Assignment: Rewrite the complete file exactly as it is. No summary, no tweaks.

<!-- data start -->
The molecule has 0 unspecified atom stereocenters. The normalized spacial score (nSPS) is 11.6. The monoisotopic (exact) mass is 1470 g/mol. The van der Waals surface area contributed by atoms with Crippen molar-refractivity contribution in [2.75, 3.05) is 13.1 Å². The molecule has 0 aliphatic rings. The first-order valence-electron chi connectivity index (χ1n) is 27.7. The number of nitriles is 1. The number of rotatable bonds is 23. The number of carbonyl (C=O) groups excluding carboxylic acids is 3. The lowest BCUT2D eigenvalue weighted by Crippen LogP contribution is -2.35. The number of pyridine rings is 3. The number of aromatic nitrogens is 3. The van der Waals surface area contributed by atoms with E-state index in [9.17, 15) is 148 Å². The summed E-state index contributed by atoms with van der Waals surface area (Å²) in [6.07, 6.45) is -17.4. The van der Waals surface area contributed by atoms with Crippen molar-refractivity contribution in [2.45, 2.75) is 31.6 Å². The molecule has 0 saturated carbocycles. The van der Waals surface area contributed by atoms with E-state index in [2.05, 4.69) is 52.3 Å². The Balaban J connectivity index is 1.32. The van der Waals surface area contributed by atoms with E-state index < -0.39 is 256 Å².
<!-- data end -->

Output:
The molecule has 0 unspecified atom stereocenters. The normalized spacial score (nSPS) is 11.6. The monoisotopic (exact) mass is 1470 g/mol. The van der Waals surface area contributed by atoms with Crippen molar-refractivity contribution in [2.75, 3.05) is 13.1 Å². The molecule has 0 aliphatic rings. The first-order valence-electron chi connectivity index (χ1n) is 27.7. The number of nitriles is 1. The number of rotatable bonds is 23. The number of carbonyl (C=O) groups excluding carboxylic acids is 3. The lowest BCUT2D eigenvalue weighted by Crippen LogP contribution is -2.35. The number of pyridine rings is 3. The number of aromatic nitrogens is 3. The van der Waals surface area contributed by atoms with E-state index in [9.17, 15) is 148 Å². The summed E-state index contributed by atoms with van der Waals surface area (Å²) in [6.07, 6.45) is -17.4. The van der Waals surface area contributed by atoms with Crippen molar-refractivity contribution in [2.45, 2.75) is 31.6 Å². The molecule has 0 saturated carbocycles. The van der Waals surface area contributed by atoms with E-state index in [2.05, 4.69) is 52.3 Å². The Balaban J connectivity index is 1.32. The van der Waals surface area contributed by atoms with E-state index < -0.39 is 256 Å².